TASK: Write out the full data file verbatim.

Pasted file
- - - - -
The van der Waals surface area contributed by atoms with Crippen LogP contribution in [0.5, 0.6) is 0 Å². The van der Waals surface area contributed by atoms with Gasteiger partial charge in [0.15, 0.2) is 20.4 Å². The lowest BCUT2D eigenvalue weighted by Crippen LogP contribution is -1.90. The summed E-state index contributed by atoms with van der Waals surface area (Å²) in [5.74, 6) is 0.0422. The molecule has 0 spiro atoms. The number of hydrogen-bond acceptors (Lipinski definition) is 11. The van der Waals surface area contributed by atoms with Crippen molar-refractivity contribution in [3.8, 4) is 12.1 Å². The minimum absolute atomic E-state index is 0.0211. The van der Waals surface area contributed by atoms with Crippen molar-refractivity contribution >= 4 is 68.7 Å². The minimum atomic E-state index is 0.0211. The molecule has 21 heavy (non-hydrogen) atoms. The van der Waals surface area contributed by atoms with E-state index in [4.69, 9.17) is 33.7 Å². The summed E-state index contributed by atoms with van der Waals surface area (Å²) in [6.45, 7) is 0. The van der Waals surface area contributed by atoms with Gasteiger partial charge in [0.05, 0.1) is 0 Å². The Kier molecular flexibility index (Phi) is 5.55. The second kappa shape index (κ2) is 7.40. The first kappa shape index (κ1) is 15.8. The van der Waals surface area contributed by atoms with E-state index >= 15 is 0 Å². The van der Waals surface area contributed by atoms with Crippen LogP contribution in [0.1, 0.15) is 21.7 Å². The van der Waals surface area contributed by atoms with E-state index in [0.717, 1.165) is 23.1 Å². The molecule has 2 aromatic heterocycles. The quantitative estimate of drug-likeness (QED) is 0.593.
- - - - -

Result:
The van der Waals surface area contributed by atoms with Crippen LogP contribution in [0.5, 0.6) is 0 Å². The van der Waals surface area contributed by atoms with Gasteiger partial charge in [0.15, 0.2) is 20.4 Å². The lowest BCUT2D eigenvalue weighted by Crippen LogP contribution is -1.90. The summed E-state index contributed by atoms with van der Waals surface area (Å²) in [5.74, 6) is 0.0422. The molecule has 0 spiro atoms. The number of hydrogen-bond acceptors (Lipinski definition) is 11. The van der Waals surface area contributed by atoms with Crippen molar-refractivity contribution in [3.8, 4) is 12.1 Å². The minimum absolute atomic E-state index is 0.0211. The van der Waals surface area contributed by atoms with Crippen molar-refractivity contribution >= 4 is 68.7 Å². The minimum atomic E-state index is 0.0211. The molecule has 21 heavy (non-hydrogen) atoms. The van der Waals surface area contributed by atoms with E-state index in [4.69, 9.17) is 33.7 Å². The summed E-state index contributed by atoms with van der Waals surface area (Å²) in [6.45, 7) is 0. The van der Waals surface area contributed by atoms with Gasteiger partial charge in [0.05, 0.1) is 0 Å². The Kier molecular flexibility index (Phi) is 5.55. The second kappa shape index (κ2) is 7.40. The first kappa shape index (κ1) is 15.8. The van der Waals surface area contributed by atoms with E-state index >= 15 is 0 Å². The van der Waals surface area contributed by atoms with Crippen LogP contribution in [0.1, 0.15) is 21.7 Å². The van der Waals surface area contributed by atoms with E-state index in [0.717, 1.165) is 23.1 Å². The molecule has 2 aromatic heterocycles. The quantitative estimate of drug-likeness (QED) is 0.593.